Earth’s average surface temperature in 2018 was the fourth highest in nearly 140 years of record-keeping and a continuation of an unmistakable warming trend.
NASA’s Data confirms that the five warmest years in recorded history have been the last five, and that 18 of the 19 warmest years have occurred since 2001. Globally, 2018’s temperatures rank behind those of 2016, 2017 and 2015.
“We’re no longer talking about a situation where global warming is something in the future,” said Gavin A. Schmidt, director of the Goddard Institute for Space Studies, the NASA group that conducted the analysis. “It’s here. It’s now.”
Of course, that might sound a tad unbelievable to some people, especially when the US President, who should know better, has also questioned global warming in the middle of the polar vortex that hit that country’s midwest region. Even in India, an unusually cold winter in the nation’s capital might be enough to keep skeptics going a little while more. But remember, as Australia is discovering with its own record summer heat, summers just a few months away to change your mind. In other words, one hopes that people will make the distinction between weather (short term), and climate (Long term). The climatic trend is going only one way, and its up, as the NASA findings confirm.
In the beautiful Midwest, windchill temperatures are reaching minus 60 degrees, the coldest ever recorded. In coming days, expected to get even colder. People can’t last outside even for minutes. What the hell is going on with Global Waming? Please come back fast, we need you!
— Donald J. Trump (@realDonaldTrump) January 29, 2019
Still A Skeptic
There is clear correlation with increasing levels of greenhouse gases like carbon dioxide and methane produced by human activity and sudden rise in temperatures over the past two decades cap a much longer warming trend documented by researchers. Another global study recently pointed out that humans have reached everywhere. Today, more than 77% of land (excluding Antarctica) and 87% of the ocean has been modified by the direct effects of human activities.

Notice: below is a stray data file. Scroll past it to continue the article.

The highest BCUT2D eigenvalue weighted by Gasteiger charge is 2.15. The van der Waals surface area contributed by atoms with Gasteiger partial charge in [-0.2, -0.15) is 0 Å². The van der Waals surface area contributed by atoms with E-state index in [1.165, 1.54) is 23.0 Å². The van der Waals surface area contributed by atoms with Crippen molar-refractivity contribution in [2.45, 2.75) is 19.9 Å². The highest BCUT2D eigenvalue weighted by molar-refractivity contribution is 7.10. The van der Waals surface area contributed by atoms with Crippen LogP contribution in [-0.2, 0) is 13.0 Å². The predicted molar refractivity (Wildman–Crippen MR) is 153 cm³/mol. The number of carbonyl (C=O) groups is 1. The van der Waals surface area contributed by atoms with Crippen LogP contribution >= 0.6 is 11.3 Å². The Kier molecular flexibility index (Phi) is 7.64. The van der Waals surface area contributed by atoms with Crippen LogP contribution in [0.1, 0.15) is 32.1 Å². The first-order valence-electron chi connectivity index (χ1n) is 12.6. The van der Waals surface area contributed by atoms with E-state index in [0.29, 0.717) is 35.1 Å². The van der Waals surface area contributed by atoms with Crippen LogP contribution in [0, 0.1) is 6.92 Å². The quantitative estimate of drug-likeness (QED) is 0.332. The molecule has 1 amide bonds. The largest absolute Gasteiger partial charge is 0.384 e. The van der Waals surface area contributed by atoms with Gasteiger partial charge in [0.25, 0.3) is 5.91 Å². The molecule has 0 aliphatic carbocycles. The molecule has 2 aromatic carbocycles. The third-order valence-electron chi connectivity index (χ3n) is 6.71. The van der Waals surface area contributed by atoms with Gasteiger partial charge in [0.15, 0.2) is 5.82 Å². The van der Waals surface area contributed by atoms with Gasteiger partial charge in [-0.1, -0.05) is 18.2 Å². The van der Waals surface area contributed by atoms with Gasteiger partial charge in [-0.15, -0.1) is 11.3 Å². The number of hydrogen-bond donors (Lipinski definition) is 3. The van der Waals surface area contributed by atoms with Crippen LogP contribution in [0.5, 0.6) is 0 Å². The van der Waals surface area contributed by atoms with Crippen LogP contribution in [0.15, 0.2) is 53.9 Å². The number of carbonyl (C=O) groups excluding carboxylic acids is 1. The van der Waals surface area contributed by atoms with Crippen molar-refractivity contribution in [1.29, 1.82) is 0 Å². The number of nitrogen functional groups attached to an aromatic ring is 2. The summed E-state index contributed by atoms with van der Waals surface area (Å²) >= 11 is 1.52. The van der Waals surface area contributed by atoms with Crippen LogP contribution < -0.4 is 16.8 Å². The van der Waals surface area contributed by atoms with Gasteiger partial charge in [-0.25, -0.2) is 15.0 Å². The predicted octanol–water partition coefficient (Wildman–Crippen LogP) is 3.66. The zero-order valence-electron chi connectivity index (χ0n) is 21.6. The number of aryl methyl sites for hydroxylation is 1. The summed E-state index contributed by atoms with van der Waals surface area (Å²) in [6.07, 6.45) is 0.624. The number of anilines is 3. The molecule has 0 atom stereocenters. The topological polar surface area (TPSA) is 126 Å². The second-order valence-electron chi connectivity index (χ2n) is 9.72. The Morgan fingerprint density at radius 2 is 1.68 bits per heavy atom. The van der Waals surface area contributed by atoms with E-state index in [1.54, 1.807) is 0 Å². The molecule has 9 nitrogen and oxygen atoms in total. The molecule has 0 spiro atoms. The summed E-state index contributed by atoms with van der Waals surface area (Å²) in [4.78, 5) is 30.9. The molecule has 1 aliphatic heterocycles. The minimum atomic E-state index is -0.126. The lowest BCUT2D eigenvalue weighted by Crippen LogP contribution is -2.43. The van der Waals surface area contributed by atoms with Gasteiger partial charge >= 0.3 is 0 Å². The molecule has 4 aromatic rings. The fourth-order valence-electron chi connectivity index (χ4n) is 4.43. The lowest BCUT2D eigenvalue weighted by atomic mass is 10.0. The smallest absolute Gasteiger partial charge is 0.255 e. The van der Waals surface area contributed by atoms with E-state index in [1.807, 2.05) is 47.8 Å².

“2018 is yet again an extremely warm year on top of a long-term global warming trend,” said Schmidt.
The Earth’s temperature in 2018 was 1.8 degrees Fahrenheit or more than one degree Celsius, , above the average temperature of the late 19th century. The results of this rapid warming can be seen from the heat waves in Australia and extended droughts to coastal flooding in the United States, in disappearing Arctic ice and shrinking glaciers. Scientists have also linked climate change to destructive hurricanes and have found links to such phenomena as the polar vortex, which last week delivered bone-chilling blasts to the American Midwest and Northeast.
There is a growing consensus among researchers and scientists that the climate commitments by more than 190 countries will not suffice in reducing greenhouse gas emissions. The target of 1.5 degrees will still have dire consequences as per UN IPCC report. The Intergovernmental Panel on Climate Change (IPCC) bluntly said in October 2018 that we have at most 12 years to make the drastic and unprecedented changes needed to prevent average global temperatures from rising beyond the Paris Agreement’s 1.5ºC target. Scientists point out that these markers are important as they mark the milestone of slowing the emission and finally reverse the effect GHGs.
Yesterday two more related pieces of research were published in the journal Nature which suggested that melting polar ice caps could lead to more extreme weather. First is from a climate scientist at King’s College London, focused on the impact of Antarctic ice-shelf collapse. The study estimated sea level rise caused by melting Antarctica ice will be close to 10 Inches whereas another companion study by Victoria University of Wellington’s Antarctic Research Centre in New Zealand found that less than 10-inch rise would trigger an increase in extreme weather events.